Rapaport Magazine
Legacy

100 Years of Jewelry

By Phyllis Schiller

5.05-carat Kazanjian red diamond, currently on display at the American Museum of Natural History in New York City. Photograph by Tino Hammid, Los Angeles.
Kazanjian Beverly Hills has built its reputation as a buyer of important gemstones and estate jewelry over the course of four generations. As the family celebrates its 100th year in the jewelry business, Rapaport Magazine spoke with company chairman Michael Kazanjian about the changes he’s seen in the estate jewelry business.

Rapaport Magazine: 100 years in the jewelry business is impressive — how has the company evolved?
Michael Kazanjian: My grandfather, Charles Kazanjian, was a goldsmith and coppersmith, working in Turkey. Around 1913, the family decided to emigrate to America. Along the way, they went through Paris, where my uncle Harry was refused passage on the boat to America because of an eye infection. He had to remain in Paris and lived with an uncle who was a gem cutter, and that’s where the family continued its involvement with jewelry. My uncle began cutting stones for firms like Mauboussin, Boucheron and Cartier, and by the time he came to America, he was an accomplished stone cutter. He and my father, James, started the business in Springfield, Massachusetts, in 1918. They came out to California in 1928 and we’ve been here ever since.
   In the 1960s, my brother Stanley and I joined the business. When we came into the company, we brought an interest in diamonds and manufacturing, and later on, the acquisition of private collections and estates. My son Douglas is the current CEO (chief executive officer). People often ask us, “How can you have a family business that survives?” My answer is that for a business to survive, it has to be redesigned around the people who are going to be running it. At some point, the patriarch has to turn the reins over to the generation that is going to follow. A family business can survive if it puts family first and allows the next generation to redefine and reexamine the business so that it continues to grow. And I think we’ve done that pretty successfully.

RM: How has the estate jewelry business changed over the decades since you began buying private collections?
MK: I think there’s more of an interest today than there has been at any other time in the past. And many of the retailers we do business with are putting estate jewelry sections in their stores so they can give their clients an alternative to buying a signature designer piece made today.
   In other parts of the world, jewelry is purchased as much for the pride of having it within the family as for a source of value or investment. The turnover of estate jewelry in parts of Asia or even Europe is minimal compared to the way it turns over in the United States. So the whole world ultimately shops here, which makes the American estate market a very wonderful place.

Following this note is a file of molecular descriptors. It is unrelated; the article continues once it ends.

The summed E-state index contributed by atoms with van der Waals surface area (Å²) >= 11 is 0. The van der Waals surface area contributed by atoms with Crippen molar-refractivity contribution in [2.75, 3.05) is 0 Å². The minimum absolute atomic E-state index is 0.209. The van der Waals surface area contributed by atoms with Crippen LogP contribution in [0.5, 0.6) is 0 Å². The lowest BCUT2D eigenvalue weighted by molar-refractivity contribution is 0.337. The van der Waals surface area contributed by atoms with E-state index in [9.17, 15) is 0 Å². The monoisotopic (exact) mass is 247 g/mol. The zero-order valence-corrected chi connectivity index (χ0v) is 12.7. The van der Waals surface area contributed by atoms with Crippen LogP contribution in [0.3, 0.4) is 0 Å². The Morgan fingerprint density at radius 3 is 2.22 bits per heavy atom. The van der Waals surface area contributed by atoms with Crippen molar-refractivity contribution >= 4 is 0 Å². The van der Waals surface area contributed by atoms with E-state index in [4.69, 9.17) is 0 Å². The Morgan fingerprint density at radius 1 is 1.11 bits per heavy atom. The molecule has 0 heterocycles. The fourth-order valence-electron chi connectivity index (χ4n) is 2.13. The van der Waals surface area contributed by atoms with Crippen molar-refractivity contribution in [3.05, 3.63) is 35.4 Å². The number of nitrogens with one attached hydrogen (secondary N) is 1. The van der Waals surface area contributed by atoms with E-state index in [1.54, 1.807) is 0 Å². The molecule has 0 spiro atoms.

RM: The Kazanjian Foundation has been associated with some impressive estate pieces. What is the idea behind this?
MK: My father sold some of the very large stones he had found around the world and used the money to support various charitable causes, such as The Gemological Institute of America and the Children’s Hospital of Los Angeles. When he died in 1988, we decided to make a donation to the foundation of a collection we had been accumulating for many years of estate pieces that had been owned by celebrities — Clark Gable, Joan Collins, Madonna, to name a few — and created the Jewels for Charity Hollywood Collection. Donors get the highest write-off the law provides for the jewels they donate. If someone donates a $20,000 pin, when it’s sold, $20,000 goes to charity. The Jewels for Charity Hollywood Collection tours around the country to fine jewelry stores and galleries that wish to do an event for a particular cause. As pieces get sold, the charity gets the benefit and it’s something that jewelers can use to attract people to their stores. It works very well for everybody.

RM: Do you think consumers are more interested in estate jewelry and is it making it more difficult to source prime pieces?
MK: The economic crisis in this country has stimulated the estate market and made it more active than it might have been had we been in the same kind of rising times we enjoyed previously. Jewelry is a convertible asset. More and more people are looking at jewels for the value they represent over and above artistic and emotional qualities. There are more people chasing the finer pieces. And this has added a premium to the signed jewels and they are harder to find.

RM: What are the types of collections that you go after and how do you find them?
MK: One-of-a-kind jewelry with important stones is always desirable, but those pieces are in short supply. We work with banks, attorneys and stores around the world that take in estate collections. We give them an alternative to the auction process by writing a check for x dollars as opposed to the auction house that offers to sell it for between x and y dollars. The auction houses have done a wonderful job of creating an appetite and a facility for marketing great jewelry. We’re an alternative that we think works as well or better.
   There are always pieces that heads of countries and celebrities own that we would certainly dream to have. But we have to wait for the proper introduction and the proper time to have an opportunity to make a bid. That’s how we got our great red diamond, through a private family who was referred to us. You don’t know until it happens if something wonderful is going to walk through the door. For us, it’s a treasure hunt. Where originally, we would go to the mines and acquire the rough stones, today we “mine” for jewels in the estate jewelry arena. 

Article from the Rapaport Magazine - October 2013. To subscribe click here.

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